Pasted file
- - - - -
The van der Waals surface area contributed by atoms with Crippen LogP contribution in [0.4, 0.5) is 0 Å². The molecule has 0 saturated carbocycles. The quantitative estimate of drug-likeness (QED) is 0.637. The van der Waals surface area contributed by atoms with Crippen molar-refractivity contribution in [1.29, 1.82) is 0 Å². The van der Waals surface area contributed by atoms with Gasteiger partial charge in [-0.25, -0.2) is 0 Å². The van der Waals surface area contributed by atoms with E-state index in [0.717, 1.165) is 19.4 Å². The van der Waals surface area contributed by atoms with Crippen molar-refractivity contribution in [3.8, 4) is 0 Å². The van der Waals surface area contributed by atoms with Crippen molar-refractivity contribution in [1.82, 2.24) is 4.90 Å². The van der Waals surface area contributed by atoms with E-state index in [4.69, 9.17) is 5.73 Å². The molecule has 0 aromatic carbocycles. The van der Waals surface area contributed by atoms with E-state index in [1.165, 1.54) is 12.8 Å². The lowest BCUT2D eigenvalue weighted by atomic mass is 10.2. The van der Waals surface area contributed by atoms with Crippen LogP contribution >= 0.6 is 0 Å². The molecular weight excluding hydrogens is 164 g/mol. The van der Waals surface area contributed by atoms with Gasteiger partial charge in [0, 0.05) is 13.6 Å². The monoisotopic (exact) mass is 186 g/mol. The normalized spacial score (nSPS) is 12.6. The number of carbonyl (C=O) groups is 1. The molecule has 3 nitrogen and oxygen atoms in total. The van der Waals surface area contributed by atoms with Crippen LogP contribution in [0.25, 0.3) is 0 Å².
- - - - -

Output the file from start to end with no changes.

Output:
The van der Waals surface area contributed by atoms with Crippen LogP contribution in [0.4, 0.5) is 0 Å². The molecule has 0 saturated carbocycles. The quantitative estimate of drug-likeness (QED) is 0.637. The van der Waals surface area contributed by atoms with Crippen molar-refractivity contribution in [1.29, 1.82) is 0 Å². The van der Waals surface area contributed by atoms with Gasteiger partial charge in [-0.25, -0.2) is 0 Å². The van der Waals surface area contributed by atoms with E-state index in [0.717, 1.165) is 19.4 Å². The van der Waals surface area contributed by atoms with Crippen molar-refractivity contribution in [3.8, 4) is 0 Å². The van der Waals surface area contributed by atoms with Crippen molar-refractivity contribution in [1.82, 2.24) is 4.90 Å². The van der Waals surface area contributed by atoms with E-state index in [4.69, 9.17) is 5.73 Å². The molecule has 0 aromatic carbocycles. The van der Waals surface area contributed by atoms with E-state index in [1.165, 1.54) is 12.8 Å². The lowest BCUT2D eigenvalue weighted by atomic mass is 10.2. The van der Waals surface area contributed by atoms with Crippen LogP contribution >= 0.6 is 0 Å². The molecular weight excluding hydrogens is 164 g/mol. The van der Waals surface area contributed by atoms with Gasteiger partial charge in [0, 0.05) is 13.6 Å². The monoisotopic (exact) mass is 186 g/mol. The normalized spacial score (nSPS) is 12.6. The number of carbonyl (C=O) groups is 1. The molecule has 3 nitrogen and oxygen atoms in total. The van der Waals surface area contributed by atoms with Crippen LogP contribution in [0.25, 0.3) is 0 Å².